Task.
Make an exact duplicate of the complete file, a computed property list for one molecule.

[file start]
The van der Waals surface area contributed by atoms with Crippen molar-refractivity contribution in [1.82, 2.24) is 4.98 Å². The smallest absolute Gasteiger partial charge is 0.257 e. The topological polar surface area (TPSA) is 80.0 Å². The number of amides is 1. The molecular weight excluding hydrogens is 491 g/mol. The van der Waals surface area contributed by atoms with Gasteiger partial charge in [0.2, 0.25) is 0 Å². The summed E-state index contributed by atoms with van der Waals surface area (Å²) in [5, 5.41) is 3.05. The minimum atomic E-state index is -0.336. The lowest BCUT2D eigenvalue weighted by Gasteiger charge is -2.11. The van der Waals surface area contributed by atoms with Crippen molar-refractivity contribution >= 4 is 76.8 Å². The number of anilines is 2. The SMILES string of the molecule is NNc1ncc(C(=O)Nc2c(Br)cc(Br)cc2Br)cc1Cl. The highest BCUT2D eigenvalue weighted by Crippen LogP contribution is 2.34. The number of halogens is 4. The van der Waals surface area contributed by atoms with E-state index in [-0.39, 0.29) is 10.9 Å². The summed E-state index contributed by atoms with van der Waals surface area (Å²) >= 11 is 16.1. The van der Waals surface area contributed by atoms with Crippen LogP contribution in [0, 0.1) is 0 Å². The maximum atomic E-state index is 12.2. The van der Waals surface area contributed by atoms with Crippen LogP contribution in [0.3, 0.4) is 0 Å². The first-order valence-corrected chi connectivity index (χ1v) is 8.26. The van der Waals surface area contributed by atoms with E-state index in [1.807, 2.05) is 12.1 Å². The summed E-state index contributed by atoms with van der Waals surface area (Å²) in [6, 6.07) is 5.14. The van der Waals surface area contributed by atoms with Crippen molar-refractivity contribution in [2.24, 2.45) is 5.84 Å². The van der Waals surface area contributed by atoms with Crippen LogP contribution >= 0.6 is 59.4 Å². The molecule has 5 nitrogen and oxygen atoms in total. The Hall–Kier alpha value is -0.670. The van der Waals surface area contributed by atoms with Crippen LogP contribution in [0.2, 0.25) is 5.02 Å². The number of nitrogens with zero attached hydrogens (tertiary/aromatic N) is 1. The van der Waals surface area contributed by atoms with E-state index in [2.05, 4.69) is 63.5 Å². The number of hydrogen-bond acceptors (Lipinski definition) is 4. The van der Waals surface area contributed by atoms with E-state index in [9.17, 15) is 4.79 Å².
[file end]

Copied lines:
The van der Waals surface area contributed by atoms with Crippen molar-refractivity contribution in [1.82, 2.24) is 4.98 Å². The smallest absolute Gasteiger partial charge is 0.257 e. The topological polar surface area (TPSA) is 80.0 Å². The number of amides is 1. The molecular weight excluding hydrogens is 491 g/mol. The van der Waals surface area contributed by atoms with Gasteiger partial charge in [0.2, 0.25) is 0 Å². The summed E-state index contributed by atoms with van der Waals surface area (Å²) in [5, 5.41) is 3.05. The minimum atomic E-state index is -0.336. The lowest BCUT2D eigenvalue weighted by Gasteiger charge is -2.11. The van der Waals surface area contributed by atoms with Crippen molar-refractivity contribution >= 4 is 76.8 Å². The number of anilines is 2. The SMILES string of the molecule is NNc1ncc(C(=O)Nc2c(Br)cc(Br)cc2Br)cc1Cl. The highest BCUT2D eigenvalue weighted by Crippen LogP contribution is 2.34. The number of halogens is 4. The van der Waals surface area contributed by atoms with E-state index in [-0.39, 0.29) is 10.9 Å². The summed E-state index contributed by atoms with van der Waals surface area (Å²) >= 11 is 16.1. The van der Waals surface area contributed by atoms with Crippen LogP contribution in [0, 0.1) is 0 Å². The maximum atomic E-state index is 12.2. The van der Waals surface area contributed by atoms with Crippen LogP contribution in [0.3, 0.4) is 0 Å². The first-order valence-corrected chi connectivity index (χ1v) is 8.26. The van der Waals surface area contributed by atoms with E-state index in [1.807, 2.05) is 12.1 Å². The summed E-state index contributed by atoms with van der Waals surface area (Å²) in [6, 6.07) is 5.14. The van der Waals surface area contributed by atoms with Crippen molar-refractivity contribution in [2.24, 2.45) is 5.84 Å². The van der Waals surface area contributed by atoms with Crippen LogP contribution >= 0.6 is 59.4 Å². The molecule has 5 nitrogen and oxygen atoms in total. The Hall–Kier alpha value is -0.670. The van der Waals surface area contributed by atoms with Crippen LogP contribution in [0.2, 0.25) is 5.02 Å². The number of nitrogens with zero attached hydrogens (tertiary/aromatic N) is 1. The van der Waals surface area contributed by atoms with E-state index in [2.05, 4.69) is 63.5 Å². The number of hydrogen-bond acceptors (Lipinski definition) is 4. The van der Waals surface area contributed by atoms with E-state index in [9.17, 15) is 4.79 Å².